She added: "Neighbours’ counter allegations were taken at face value and accepted, despite evidence to the contrary, and Bijan Ebrahimi found himself regarded as the perpetrator of the abuse, rather than as the victim."
"Crown Court proceedings and subsequent misconduct proceedings laid bare the disrespect, the prejudice and even contempt with which some officers and staff treated him during the weekend leading up to his murder," she continued.
The IPCC has shared and discussed its findings with Avon & Somerset Constabulary, which has already implemented a range of changes across systems, culture, antisocial behaviour, and vulnerability following the case.
In addition to the work already taken, the IPCC has recommended that police officers and staff should be trained to recognise the potential for any form of bias to creep in unchallenged, and said the constabulary’s leadership should send a strong message that discrimination in any form is unacceptable.
Williams said: “Looked at, as a whole, the Constabulary failed Bijan Ebrahimi on a number of levels, over a number of years. This failure was at its worst at the very time that his need was greatest. There could, and should, have been a very different response.
“Our investigation identified a series of poor police service responses that spanned at least seven years, and that exposed the Constabulary’s failure to identify Bijan Ebrahimi as a vulnerable man in need of protection and support. Bijan Ebrahimi self-identified as a victim of race hate crime, but was never recognised as a repeat victim of abuse who needed help. Instead, his complaints about abusive neighbours were disbelieved and he was considered to be a liar, a nuisance and an attention seeker.
She went on: “Neighbours’ counter allegations were taken at face value and accepted, despite evidence to the contrary, and Bijan Ebrahimi found himself regarded as the perpetrator of the abuse, rather than as the victim. The Constabulary’s failure to challenge unfounded rumours that Bijan Ebrahimi was a paedophile was to form the backdrop to the fatal events of the 14th July, 2013.
“We found evidence that Bijan Ebrahimi had been treated consistently differently from his neighbours, to his detriment and without reasonable explanation. Some of the evidence has the hallmarks of what could be construed as racial bias, conscious or unconscious.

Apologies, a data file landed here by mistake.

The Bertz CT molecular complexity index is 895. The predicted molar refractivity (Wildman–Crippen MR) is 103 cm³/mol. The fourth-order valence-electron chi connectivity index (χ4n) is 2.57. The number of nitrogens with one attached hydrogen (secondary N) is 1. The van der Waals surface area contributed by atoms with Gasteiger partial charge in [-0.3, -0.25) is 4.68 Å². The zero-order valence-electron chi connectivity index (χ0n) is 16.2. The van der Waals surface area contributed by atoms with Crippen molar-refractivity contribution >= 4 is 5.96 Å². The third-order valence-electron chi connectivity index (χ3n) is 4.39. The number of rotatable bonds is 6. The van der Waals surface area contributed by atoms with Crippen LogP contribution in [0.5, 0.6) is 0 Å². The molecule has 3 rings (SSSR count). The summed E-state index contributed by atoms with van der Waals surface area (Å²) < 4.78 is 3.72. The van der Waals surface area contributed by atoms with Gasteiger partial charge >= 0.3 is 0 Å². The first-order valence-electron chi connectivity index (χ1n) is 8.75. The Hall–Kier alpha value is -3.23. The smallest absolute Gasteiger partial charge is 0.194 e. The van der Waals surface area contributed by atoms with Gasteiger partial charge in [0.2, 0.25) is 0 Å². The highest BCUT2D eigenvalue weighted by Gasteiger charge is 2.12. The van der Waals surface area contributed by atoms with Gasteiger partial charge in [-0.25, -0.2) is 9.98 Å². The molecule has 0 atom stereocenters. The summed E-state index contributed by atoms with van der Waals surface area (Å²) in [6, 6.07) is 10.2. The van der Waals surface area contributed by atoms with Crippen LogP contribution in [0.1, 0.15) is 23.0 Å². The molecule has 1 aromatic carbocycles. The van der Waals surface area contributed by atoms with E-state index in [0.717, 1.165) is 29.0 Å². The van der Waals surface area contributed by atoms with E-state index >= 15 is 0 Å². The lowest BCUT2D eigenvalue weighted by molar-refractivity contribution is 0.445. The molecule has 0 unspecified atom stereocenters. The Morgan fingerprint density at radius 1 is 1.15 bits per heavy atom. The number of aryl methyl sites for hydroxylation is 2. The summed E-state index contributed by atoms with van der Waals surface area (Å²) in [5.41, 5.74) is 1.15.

She concluded: “The most salutary lesson for the Constabulary is underlined by the sad, poignant fact that Bijan Ebrahimi kept faith with the police throughout, no matter how many times he was rebuffed.”
Today Avon & Somerset Constabulary again apologised to Ebrahimi's family, who fought hard for justice for Ebrahimi in the wake of his murder.
Chief Constable Andy Marsh said: “Once again, I want to offer my sincere apologies to Mr Ebrahimi’s family. We failed him in his hour of need and I am unreservedly sorry for the pain his family have suffered in the last four years.
“The intervening period since Mr Ebrahimi’s tragic and brutal murder has been difficult for everyone involved. But we did not stand still and wait for these reports to be published; instead we scrutinised the events leading up to his murder. We looked at the case from every dimension to understand what happened, what we failed to do, and what we should have done differently."
He added: “It is a real tribute to Mr Ebrahimi’s sisters that they have been able to help us in this and I would like to thank them again for their courage and determination in doing so.
“We’ve made many changes since Mr Ebrahimi’s murder in response to the things we learnt and identified to be in need of change. Taken together these changes have transformed the way we operate, and we will do all in our power to prevent a repeat of the circumstances surrounding Mr Ebrahimi’s death.
"Spotting vulnerability early, understanding and embracing difference and closer joint working with our partners to achieve shared solutions to complex problems are at the heart of these changes."
And he went on: “It’s abundantly clear from this terrible case that our ability to protect vulnerable people is best done in partnership with those other agencies also responsible for supporting and caring for them.
"We cannot do it alone. Soon after Mr Ebrahimi was killed we moved to a new way of working which places greater emphasis on local problem solving by neighbourhood managers working closely in the community, with the community, and partners. This new way of working places the protection of vulnerable people unquestionably as the highest of all our priorities."